At the April 24, 2017 hearing, Assistant District Attorney Terry Gensler insisted that she told Solano’s defense attorney, Dawn Florio, about the interview “over the past couple of weeks.”

But at that same hearing, however, ADA Gensler requested that the defense be precluded from introducing evidence about Colon possessing the murder weapon at the time of the offense.

“The fact that this person indicated that he had had this gun during the time might mean many things,” Gensler told the court. “It could be a lie, it could be that he lent it to somebody else that lent it to the defendant, but it does not indicate that he was in fact there.” In her motion to exclude the issue of Colon’s gun, Gensler further argued that “gang members frequently share their weapons” and warned of a trial that would be “about the guilt or lack thereof of Justis Colon rather than Brian Solano.”

Solano’s attorney Florio countered that “someone else was arrested with the murder weapon” and that Colon “not only was arrested with the murder weapon but made a statement stating that it was his gun and that he had possessed that gun six to eight months prior to the arrest of himself with the gun and that was during that time period that this homicide had occurred.”

After the hearing, Solano’s private investigator Gomez interviewed Colon hundreds of miles from the Bronx at the Franklin Correctional Facility in Malone, New York. In a sworn affidavit provided to Gomez, Colon stated that a prosecutor with the Bronx district attorney’s office “tried to intimidate me and force me to switch my story that was on video to help the D.A [sic] win the case against Brian Sollano [sic] … I told her I’m not switching my story. She threatened me to link me to the case if I don’t help her out. I’m innocent I have nothing to do with that case. If I’m needed I will testify in court.”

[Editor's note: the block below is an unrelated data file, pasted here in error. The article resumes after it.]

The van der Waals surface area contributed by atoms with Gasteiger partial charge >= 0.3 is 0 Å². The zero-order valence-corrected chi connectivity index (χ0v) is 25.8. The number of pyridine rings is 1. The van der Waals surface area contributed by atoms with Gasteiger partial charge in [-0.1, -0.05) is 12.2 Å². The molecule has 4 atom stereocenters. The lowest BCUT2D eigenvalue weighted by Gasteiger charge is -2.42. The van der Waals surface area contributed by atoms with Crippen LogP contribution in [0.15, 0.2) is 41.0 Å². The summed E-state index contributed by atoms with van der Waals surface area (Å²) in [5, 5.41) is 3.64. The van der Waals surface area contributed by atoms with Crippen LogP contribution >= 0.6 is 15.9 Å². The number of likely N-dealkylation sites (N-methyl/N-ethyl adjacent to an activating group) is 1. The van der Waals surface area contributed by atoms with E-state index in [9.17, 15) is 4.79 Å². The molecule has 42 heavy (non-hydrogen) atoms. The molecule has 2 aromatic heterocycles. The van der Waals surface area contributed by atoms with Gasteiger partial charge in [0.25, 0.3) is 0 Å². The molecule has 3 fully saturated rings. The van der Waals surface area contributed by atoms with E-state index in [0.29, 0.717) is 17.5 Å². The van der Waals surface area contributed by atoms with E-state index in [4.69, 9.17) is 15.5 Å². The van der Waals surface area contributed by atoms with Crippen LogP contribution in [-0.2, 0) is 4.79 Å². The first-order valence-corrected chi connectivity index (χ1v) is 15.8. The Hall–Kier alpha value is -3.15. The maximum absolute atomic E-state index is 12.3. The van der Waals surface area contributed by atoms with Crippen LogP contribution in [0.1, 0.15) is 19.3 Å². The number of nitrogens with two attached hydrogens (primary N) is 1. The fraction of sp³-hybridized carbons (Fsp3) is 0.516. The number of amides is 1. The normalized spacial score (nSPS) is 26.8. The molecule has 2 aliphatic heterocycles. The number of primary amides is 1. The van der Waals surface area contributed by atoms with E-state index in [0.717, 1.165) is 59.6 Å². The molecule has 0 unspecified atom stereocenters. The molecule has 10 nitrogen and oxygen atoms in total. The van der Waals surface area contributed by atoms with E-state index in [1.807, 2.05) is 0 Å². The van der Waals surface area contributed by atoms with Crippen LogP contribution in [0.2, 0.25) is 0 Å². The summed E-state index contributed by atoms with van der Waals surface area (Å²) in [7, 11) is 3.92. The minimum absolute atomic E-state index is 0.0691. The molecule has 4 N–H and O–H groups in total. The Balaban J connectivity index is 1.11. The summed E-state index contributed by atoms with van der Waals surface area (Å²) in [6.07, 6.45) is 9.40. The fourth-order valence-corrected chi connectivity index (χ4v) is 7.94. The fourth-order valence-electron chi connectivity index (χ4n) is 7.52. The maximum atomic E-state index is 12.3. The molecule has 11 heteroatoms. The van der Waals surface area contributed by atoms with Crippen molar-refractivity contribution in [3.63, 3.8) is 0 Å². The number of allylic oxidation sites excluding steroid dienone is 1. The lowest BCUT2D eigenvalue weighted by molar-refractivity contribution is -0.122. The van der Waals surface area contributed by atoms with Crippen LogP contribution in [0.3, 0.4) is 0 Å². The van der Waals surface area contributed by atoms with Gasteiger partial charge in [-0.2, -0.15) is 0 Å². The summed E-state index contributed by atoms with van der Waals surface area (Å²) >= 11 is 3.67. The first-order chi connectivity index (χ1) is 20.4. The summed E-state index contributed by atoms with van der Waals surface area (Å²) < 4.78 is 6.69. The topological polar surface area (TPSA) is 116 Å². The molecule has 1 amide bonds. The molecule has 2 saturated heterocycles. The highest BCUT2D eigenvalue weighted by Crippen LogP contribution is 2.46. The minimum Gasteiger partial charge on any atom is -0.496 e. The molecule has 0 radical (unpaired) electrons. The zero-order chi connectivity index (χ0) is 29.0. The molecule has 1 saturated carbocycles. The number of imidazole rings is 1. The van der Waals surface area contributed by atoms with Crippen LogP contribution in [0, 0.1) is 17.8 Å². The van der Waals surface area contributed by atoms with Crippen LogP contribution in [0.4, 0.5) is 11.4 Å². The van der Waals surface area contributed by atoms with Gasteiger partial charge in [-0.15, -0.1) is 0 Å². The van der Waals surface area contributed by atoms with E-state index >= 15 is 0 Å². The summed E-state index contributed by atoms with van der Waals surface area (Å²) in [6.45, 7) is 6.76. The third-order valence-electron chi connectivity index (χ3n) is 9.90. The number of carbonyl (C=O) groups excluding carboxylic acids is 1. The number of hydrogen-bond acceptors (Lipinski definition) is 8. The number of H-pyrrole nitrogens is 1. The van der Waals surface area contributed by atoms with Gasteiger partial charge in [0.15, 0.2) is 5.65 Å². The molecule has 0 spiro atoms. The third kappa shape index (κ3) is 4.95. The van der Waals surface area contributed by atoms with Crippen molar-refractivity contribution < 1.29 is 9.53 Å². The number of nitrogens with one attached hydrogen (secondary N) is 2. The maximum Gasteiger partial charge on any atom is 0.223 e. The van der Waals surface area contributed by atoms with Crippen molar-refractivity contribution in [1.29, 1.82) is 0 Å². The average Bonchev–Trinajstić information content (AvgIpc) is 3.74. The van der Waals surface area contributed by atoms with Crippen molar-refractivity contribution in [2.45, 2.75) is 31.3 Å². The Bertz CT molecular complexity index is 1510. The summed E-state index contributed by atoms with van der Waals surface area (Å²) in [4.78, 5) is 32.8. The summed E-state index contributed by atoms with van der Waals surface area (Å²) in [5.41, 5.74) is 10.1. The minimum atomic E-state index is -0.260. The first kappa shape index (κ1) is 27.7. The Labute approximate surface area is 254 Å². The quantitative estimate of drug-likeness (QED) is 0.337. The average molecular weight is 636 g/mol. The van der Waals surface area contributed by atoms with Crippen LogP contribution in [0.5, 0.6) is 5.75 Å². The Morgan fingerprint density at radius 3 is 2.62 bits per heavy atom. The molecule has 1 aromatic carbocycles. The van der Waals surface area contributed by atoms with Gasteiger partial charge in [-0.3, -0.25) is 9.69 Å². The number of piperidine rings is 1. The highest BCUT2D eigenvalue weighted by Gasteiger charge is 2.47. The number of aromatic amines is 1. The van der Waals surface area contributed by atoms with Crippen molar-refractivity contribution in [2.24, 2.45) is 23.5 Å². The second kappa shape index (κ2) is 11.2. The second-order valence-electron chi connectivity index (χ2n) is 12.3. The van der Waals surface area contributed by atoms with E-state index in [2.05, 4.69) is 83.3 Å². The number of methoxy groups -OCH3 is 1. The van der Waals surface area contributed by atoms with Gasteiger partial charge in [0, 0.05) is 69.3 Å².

At an Oct. 2, 2017 hearing, Gensler asked for and received a “cut slip” for Solano, authorizing his release but upholding his indictment. At the hearing, Gensler did not explain her rationale for requesting that Solano be freed, but did point to an unspecified subpoena meant to be served “on certain parties connected to the case.” Gomez says he believes that Gensler was referencing a subpoena “taped to his door” before Solano was actually discharged from prison. Solano’s attorney Florio, meanwhile, says that her client was freed because of prosecutors’ “witness problems.”

On October 24, the judge ruled that neither two police witnesses related to Colon’s gun case nor the NYPD’s 2015 interview of him could come in at trial. The judge said that in order to have allowed the videotape and the Colon-related witnesses into the trial, the defense would have had to demonstrate that Colon himself was the killer.

Soon afterward, Gomez says he handed over affidavits of two witnesses he interviewed who claimed detectives and prosecutors threatened them — and the case against Solano appeared to collapse. On November 6, Solano, who was just transferred to Downstate Correctional Facility in Fishkill, New York, was unexpectedly released. But the second-degree murder charges were not dropped and he still faces decades in prison.

“The CO came and he knocked on my cell, and he said pack up,” Solano told The Appeal“I thought they was playing a joke on me.” Solano walked out in his prison shirt and boots with just a Metro-North train ticket and $40 in hand.

Neither the Bronx district attorney’s office nor the NYPD have provided an official explanation for Solano’s release.


But just before Solano was freed, Gomez provided prosecutors with an affidavit from grand jury witness Noely Cistillo who claimed that an NYPD detective threatened that if she did not place herself at the crime scene, she would face 25 years to life in prison and only ever see her mother through a hole in the wall. “He was putting pressure on me to say that I was there, that I was involved, that I know who did it, when honestly I don’t know nothing about it,” Cistillo said in a Dec. 28, 2016 videotaped affidavit. “They kept telling me if I don’t tell the truth that I’m not going to see my mother…. And I just got scared, I was terrified. I didn’t know what to do, what to say, what to think.” Cistillo said she was held at the NYPD’s 44th Precinct in the Bronx for four to five hours while she was questioned; a few days later, she appeared before the grand jury where, she told Gomez in her affidavit, “they was putting words in my mouth.”